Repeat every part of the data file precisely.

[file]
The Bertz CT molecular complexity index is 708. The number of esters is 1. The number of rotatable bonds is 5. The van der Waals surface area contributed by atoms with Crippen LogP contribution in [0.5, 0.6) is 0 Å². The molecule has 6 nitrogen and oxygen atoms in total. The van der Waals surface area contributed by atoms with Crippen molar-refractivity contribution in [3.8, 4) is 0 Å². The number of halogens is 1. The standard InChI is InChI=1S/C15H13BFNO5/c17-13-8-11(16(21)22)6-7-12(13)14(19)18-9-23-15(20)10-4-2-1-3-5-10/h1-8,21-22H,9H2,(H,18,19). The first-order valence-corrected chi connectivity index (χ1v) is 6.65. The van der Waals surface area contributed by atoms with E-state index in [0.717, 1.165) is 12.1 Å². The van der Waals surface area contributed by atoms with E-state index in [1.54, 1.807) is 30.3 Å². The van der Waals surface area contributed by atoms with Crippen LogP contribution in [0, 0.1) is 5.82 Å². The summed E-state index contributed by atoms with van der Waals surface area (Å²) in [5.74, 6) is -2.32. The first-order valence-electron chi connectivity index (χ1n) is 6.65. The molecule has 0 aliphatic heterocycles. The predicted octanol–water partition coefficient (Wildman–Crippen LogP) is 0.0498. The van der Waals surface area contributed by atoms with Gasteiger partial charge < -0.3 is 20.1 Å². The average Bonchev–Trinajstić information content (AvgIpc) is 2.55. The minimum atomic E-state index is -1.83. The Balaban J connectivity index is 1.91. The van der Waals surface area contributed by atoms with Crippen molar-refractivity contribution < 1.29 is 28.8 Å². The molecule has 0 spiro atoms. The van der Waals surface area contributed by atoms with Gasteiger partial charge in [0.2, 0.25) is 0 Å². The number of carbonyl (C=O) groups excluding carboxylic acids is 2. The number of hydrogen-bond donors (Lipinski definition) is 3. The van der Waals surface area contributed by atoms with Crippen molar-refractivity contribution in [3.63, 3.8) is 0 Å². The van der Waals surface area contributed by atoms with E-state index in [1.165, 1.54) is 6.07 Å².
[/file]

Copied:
The Bertz CT molecular complexity index is 708. The number of esters is 1. The number of rotatable bonds is 5. The van der Waals surface area contributed by atoms with Crippen LogP contribution in [0.5, 0.6) is 0 Å². The molecule has 6 nitrogen and oxygen atoms in total. The van der Waals surface area contributed by atoms with Crippen molar-refractivity contribution in [3.8, 4) is 0 Å². The number of halogens is 1. The standard InChI is InChI=1S/C15H13BFNO5/c17-13-8-11(16(21)22)6-7-12(13)14(19)18-9-23-15(20)10-4-2-1-3-5-10/h1-8,21-22H,9H2,(H,18,19). The first-order valence-corrected chi connectivity index (χ1v) is 6.65. The van der Waals surface area contributed by atoms with E-state index in [0.717, 1.165) is 12.1 Å². The van der Waals surface area contributed by atoms with E-state index in [1.54, 1.807) is 30.3 Å². The van der Waals surface area contributed by atoms with Crippen LogP contribution in [0, 0.1) is 5.82 Å². The summed E-state index contributed by atoms with van der Waals surface area (Å²) in [5.74, 6) is -2.32. The first-order valence-electron chi connectivity index (χ1n) is 6.65. The molecule has 0 aliphatic heterocycles. The predicted octanol–water partition coefficient (Wildman–Crippen LogP) is 0.0498. The van der Waals surface area contributed by atoms with Gasteiger partial charge < -0.3 is 20.1 Å². The average Bonchev–Trinajstić information content (AvgIpc) is 2.55. The minimum atomic E-state index is -1.83. The Balaban J connectivity index is 1.91. The van der Waals surface area contributed by atoms with Crippen molar-refractivity contribution < 1.29 is 28.8 Å². The molecule has 0 spiro atoms. The van der Waals surface area contributed by atoms with Gasteiger partial charge in [0.2, 0.25) is 0 Å². The number of carbonyl (C=O) groups excluding carboxylic acids is 2. The number of hydrogen-bond donors (Lipinski definition) is 3. The van der Waals surface area contributed by atoms with Crippen molar-refractivity contribution in [3.63, 3.8) is 0 Å². The van der Waals surface area contributed by atoms with E-state index in [1.165, 1.54) is 6.07 Å².